The Power of Support

By Sanni Brown-Adefope

Sanni-large-254x300My experience in foster care was a roller coaster ride.

At 15, I was placed in foster care, when my mother’s struggles with mental illness elevated to the point that she could no longer take care of me and my younger sister. I lived in two foster homes with two totally different outcomes. The first catered to younger children and left me with very negative feelings toward the system. The second served teens, and changed my mind about foster care entirely.

When I think about my first home, the word “prison” comes to mind. It never felt like a home to me and I think the other kids that lived there would agree. We lived under the constant threat of being sent to a shelter, often for doing things that normal kids do. If I came home a little late from after-school activities because practice ran over or I missed the bus, I was accused of doing “something sneaky” and threatened with being kicked out. I never referred to that place as home. To me, it was just a house where my sister and I slept and ate and waited to be reunited with our family.

A lot of negative incidents occurred in that place, but one of the worst was when my sister was forced to fight another child in the garage. They were around the same age, and like little kids do, they’d bickered about everything under the sun. When my foster guardians grew tired of it, they forced them to fight out their differences. I’ve always tried to protect my sister. I never imagined she would be put in such an extreme situation, while living in a place that was supposed to be a “safe” home. Wasn’t this the very thing that foster care was supposed to shield us from?

Despite the instability in my life, I ended up excelling in school – I was on the honor roll, cheer captain and lead in the choir. The county was working to reunite my sister with our family, but I wanted to stay in the same high school, where I had one year left before graduation. At 16, I moved to my second home, this time without my sister. I lived with a stern but laid-back woman whom I call “Granny.” Although we disagreed about a lot of things, she had the kind of nurturing home and heart that I needed.

My first weekend at Granny’s, she did something that would have never happened in my previous home: she took my boyfriend and me tubing. I’m not sure if she knows this, but in one single trip Granny had shown me acceptance and support; things I’d never received in my first home. She was also there for me when my boyfriend broke my heart and when friends turned their back on me. Granny supported me in activities like becoming a Debutante in the 2000 Cotillion Ball with the Minneapolis-St. Paul Chapter of the Links Incorporated, and becoming prom queen. She also helped me get into college.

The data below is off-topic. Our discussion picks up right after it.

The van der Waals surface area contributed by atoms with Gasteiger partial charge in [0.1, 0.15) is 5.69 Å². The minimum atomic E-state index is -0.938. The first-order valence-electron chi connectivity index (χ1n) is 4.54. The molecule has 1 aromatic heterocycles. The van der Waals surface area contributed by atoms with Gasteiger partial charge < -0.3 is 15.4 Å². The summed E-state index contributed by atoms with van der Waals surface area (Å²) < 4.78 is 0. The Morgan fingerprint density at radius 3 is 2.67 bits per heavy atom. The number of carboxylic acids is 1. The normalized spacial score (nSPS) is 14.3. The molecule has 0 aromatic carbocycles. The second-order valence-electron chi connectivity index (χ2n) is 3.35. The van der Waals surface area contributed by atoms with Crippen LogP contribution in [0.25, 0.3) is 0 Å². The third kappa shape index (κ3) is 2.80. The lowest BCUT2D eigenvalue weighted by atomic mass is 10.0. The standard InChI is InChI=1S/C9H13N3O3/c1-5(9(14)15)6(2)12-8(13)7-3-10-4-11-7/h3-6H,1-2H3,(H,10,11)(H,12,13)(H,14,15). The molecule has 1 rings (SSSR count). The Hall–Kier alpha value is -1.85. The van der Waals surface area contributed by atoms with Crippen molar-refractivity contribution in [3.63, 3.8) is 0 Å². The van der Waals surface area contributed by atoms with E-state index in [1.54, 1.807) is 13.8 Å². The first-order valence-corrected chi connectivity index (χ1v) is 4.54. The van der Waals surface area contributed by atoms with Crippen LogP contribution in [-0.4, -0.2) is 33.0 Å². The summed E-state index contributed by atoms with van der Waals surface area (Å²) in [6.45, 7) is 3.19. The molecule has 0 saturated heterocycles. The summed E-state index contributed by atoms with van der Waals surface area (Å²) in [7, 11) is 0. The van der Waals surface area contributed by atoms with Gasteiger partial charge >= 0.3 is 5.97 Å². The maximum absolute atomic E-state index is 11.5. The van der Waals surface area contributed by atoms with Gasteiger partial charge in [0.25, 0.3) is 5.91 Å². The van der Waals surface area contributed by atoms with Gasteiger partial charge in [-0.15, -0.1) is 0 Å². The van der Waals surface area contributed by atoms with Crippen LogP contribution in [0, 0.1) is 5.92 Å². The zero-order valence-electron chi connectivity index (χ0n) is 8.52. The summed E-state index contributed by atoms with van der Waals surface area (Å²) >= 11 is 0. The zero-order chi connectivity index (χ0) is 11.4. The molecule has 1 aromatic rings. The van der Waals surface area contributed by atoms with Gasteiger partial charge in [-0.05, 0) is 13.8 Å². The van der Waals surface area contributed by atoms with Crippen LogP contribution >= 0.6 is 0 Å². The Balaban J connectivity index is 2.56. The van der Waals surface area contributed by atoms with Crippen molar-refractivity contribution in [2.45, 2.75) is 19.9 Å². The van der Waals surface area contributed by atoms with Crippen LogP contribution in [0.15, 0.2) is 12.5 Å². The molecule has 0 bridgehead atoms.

In my adulthood, Granny revealed to me that my previous foster parents had “warned” her about me. Together, we proved them wrong. Support, acceptance and guidance can take a child to unimaginable heights. I eventually got my own apartment. I struggled for a few years before I really got on solid ground. It was hard, but I did it. I now have my own radio show on KMOJ in Minneapolis. I am back under the same roof as my sister and mother, who has received help to manage her mental illness. My daughter and nephew also live with us.

I do believe that foster care should change. No child should ever feel like their home is a prison. Children should have a safe place to discuss how they really feel about their placement and whether it’s working out for them. I believe in this so much, that I’ve accepted a speaking role on behalf of The Children’s Law Center of Minnesota to spread the word about the importance of giving foster youth a voice.

I had a voice when I was in foster care, but nobody listened. Now as a radio personality and public speaker, I can use my work as a platform to speak about the uncomfortable and unseen issues of foster care. Hopefully my online voice can do the same with this blog I wrote for Children’s Rights. There are definitely some good homes and families out there for our children. We should do everything in our power to make sure that these homes are the rule and not the exception.

Published on May 29, 2014 as part of Children’s Rights’ “Fostering the Future” campaign. The opinions expressed herein are those of the blog author and do not necessarily represent the views of Children’s Rights or its employees. Children’s Rights has not verified the author’s account.